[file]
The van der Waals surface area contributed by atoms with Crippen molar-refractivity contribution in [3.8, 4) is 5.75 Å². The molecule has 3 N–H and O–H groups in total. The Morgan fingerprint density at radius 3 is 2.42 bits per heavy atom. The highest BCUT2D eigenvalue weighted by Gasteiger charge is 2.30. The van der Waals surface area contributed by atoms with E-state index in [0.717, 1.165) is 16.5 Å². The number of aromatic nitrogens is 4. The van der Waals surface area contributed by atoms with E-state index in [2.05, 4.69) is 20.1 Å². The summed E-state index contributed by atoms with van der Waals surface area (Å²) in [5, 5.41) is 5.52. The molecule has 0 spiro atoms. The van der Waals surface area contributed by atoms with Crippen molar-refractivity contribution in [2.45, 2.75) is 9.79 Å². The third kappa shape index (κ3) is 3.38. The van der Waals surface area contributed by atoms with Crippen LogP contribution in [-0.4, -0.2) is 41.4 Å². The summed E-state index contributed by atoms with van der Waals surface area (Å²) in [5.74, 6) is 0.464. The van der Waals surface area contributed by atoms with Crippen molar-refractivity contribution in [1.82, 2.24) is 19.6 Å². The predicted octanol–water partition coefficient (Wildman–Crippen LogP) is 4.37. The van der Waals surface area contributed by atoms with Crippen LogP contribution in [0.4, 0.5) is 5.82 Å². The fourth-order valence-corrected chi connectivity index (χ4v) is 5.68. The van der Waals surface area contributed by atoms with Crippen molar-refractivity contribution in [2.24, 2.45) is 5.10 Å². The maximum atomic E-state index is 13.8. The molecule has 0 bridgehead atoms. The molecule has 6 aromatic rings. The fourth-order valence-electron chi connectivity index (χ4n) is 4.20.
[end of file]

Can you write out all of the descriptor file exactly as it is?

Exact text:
The van der Waals surface area contributed by atoms with Crippen molar-refractivity contribution in [3.8, 4) is 5.75 Å². The molecule has 3 N–H and O–H groups in total. The Morgan fingerprint density at radius 3 is 2.42 bits per heavy atom. The highest BCUT2D eigenvalue weighted by Gasteiger charge is 2.30. The van der Waals surface area contributed by atoms with E-state index in [0.717, 1.165) is 16.5 Å². The number of aromatic nitrogens is 4. The van der Waals surface area contributed by atoms with E-state index in [2.05, 4.69) is 20.1 Å². The summed E-state index contributed by atoms with van der Waals surface area (Å²) in [5, 5.41) is 5.52. The molecule has 0 spiro atoms. The van der Waals surface area contributed by atoms with Crippen molar-refractivity contribution in [2.45, 2.75) is 9.79 Å². The third kappa shape index (κ3) is 3.38. The van der Waals surface area contributed by atoms with Crippen LogP contribution in [-0.4, -0.2) is 41.4 Å². The summed E-state index contributed by atoms with van der Waals surface area (Å²) in [5.74, 6) is 0.464. The van der Waals surface area contributed by atoms with Crippen molar-refractivity contribution in [1.82, 2.24) is 19.6 Å². The predicted octanol–water partition coefficient (Wildman–Crippen LogP) is 4.37. The van der Waals surface area contributed by atoms with Crippen LogP contribution in [0.4, 0.5) is 5.82 Å². The fourth-order valence-corrected chi connectivity index (χ4v) is 5.68. The van der Waals surface area contributed by atoms with Crippen molar-refractivity contribution in [2.24, 2.45) is 5.10 Å². The maximum atomic E-state index is 13.8. The molecule has 0 bridgehead atoms. The molecule has 6 aromatic rings. The fourth-order valence-electron chi connectivity index (χ4n) is 4.20.